Monica Borucki (13-ERD-020)
Novel pathogens may circulate in a population for years prior to detection, severely hampering prompt and appropriate treatment and containment. Recent advances in characterizing microbes include microarrays, metagenomics, and next-generation sequencing. These techniques rely on detection of the microbe genome, which exists in much smaller amounts than the host genome. This research project aims to develop rapid techniques that separate pathogen nucleic acid from host genetic material to enable detection of novel pathogens from complex samples. Methods will be developed to rapidly isolate pathogen genetic material captured by the host's Toll-like receptors, which are a class of proteins that play a key role in the innate immune system, and immunoglobulin M, which is a basic antibody. The captured genomes will be characterized using metagenomics (the study of genetic material recovered from environmental samples). In addition to pre-symptomatically detecting pathogens before an outbreak, this technique could be used to screen archived blood samples from all over the world to identify the genotypes circulating before the outbreak and pinpoint the genetic changes that led to the outbreak. These data could also be used to generate a database of early-stage infections for determining which viruses routinely infect humans and the geographical location of each virus, as well as providing insight into interactions between a host and pathogen.
We expect to produce assays in which the extraction and purification of viruses or viral ribonucleic acid bound to immunoglobulin M and Toll-like receptors, respectively, from pathogen-infected mice allows microbial nucleic acid to be concentrated away from host nucleic acid. Once the pathogen genome is isolated in this way, it will permit efficient and in-depth metagenomic characterization of the pathogen genome. We will focus on detecting ribonucleic acid viruses, because these are the most challenging group of pathogens to detect. Once tested and optimized on control samples, the methods we develop in this project can then be tested in human biological-surveillance efforts such as testing serum and nasal samples from military personnel returning from overseas deployment for the presence of exotic microbes.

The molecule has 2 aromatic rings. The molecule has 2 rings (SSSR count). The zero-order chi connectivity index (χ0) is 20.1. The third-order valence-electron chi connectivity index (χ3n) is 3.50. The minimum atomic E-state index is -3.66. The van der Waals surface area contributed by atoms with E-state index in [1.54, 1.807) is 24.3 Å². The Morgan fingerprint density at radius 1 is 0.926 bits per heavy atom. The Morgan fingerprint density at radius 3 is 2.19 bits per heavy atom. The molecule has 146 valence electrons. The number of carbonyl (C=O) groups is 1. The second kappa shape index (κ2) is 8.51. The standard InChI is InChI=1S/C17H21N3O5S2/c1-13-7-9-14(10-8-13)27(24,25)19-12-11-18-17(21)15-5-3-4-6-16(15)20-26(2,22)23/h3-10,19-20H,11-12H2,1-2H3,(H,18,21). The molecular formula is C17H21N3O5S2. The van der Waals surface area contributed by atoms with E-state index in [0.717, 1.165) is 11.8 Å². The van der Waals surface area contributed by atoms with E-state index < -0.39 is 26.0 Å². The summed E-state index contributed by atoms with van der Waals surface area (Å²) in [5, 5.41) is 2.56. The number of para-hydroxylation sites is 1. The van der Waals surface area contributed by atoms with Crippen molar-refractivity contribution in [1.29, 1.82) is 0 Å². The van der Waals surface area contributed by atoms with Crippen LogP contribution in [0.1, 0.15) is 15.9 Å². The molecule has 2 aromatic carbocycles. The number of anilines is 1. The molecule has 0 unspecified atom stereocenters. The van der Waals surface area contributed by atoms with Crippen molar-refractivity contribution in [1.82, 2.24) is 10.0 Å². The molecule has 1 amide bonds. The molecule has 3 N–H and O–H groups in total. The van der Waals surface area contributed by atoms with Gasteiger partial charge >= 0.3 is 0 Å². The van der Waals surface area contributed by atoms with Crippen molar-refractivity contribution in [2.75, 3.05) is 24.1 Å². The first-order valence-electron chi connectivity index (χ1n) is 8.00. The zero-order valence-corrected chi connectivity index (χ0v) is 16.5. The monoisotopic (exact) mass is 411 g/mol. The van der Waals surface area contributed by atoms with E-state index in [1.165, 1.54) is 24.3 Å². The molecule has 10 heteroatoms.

In support of the Laboratory's core competency of bioscience and bioengineering, this project will enable the potentially pre-symptomatic detection of emerging and bio-engineered viruses, thereby providing precious time for the rapid development of therapeutics against these threats. This method could also be used to screen archived samples to create a genomic database for identifying the genetic changes that lead to outbreaks and for other insights into host–pathogen interactions.
FY15 Accomplishments and Results
In FY15 we (1) tested immunoprecipitation assays for detection of viral-bound multiple-pathogen recognition receptors TLR-3, MDA5, and RIG-I on clinical samples; (2) tested, with a collaborator at the National Institutes of Health, blood samples from macaque monkeys infected with hantavirus or Nipah virus; (3) tested the yield using metagenomics—in each case, viral ribonucleic acid was detected, but yield was low; (4) added a nonspecific amplification step to increase yield; (5) tested immunoprecipitation assays using the immunoglobulin M antibody and J chain (a protein component of immunoglobulin M), using lung lavage from mice infected with Sendai virus and nasal samples from camels infected with the Middle East Respiratory Syndrome coronavirus; (6) used polymerase chain reaction, a molecular biology technology that amplifies a single copy or a few copies of a piece of deoxyribonucleic acid or ribonucleic acid across several orders of magnitude, to determine that the assays were successful (metagenomics verification is pending); (7) performed deep sequencing on samples of the Middle East Respiratory Syndrome coronavirus to detect the presence of viral genetic variants; and (8) initiated a collaboration with the California National Primate Research Center located at the University of California, Davis, for testing of nonhuman primates for viral pathogens.
Publications and Presentations
- Borucki, M., et al., Middle East respiratory syndrome coronavirus intra-host populations are characterized by numerous high frequency variants. (2015). LLNL-ABS-678358.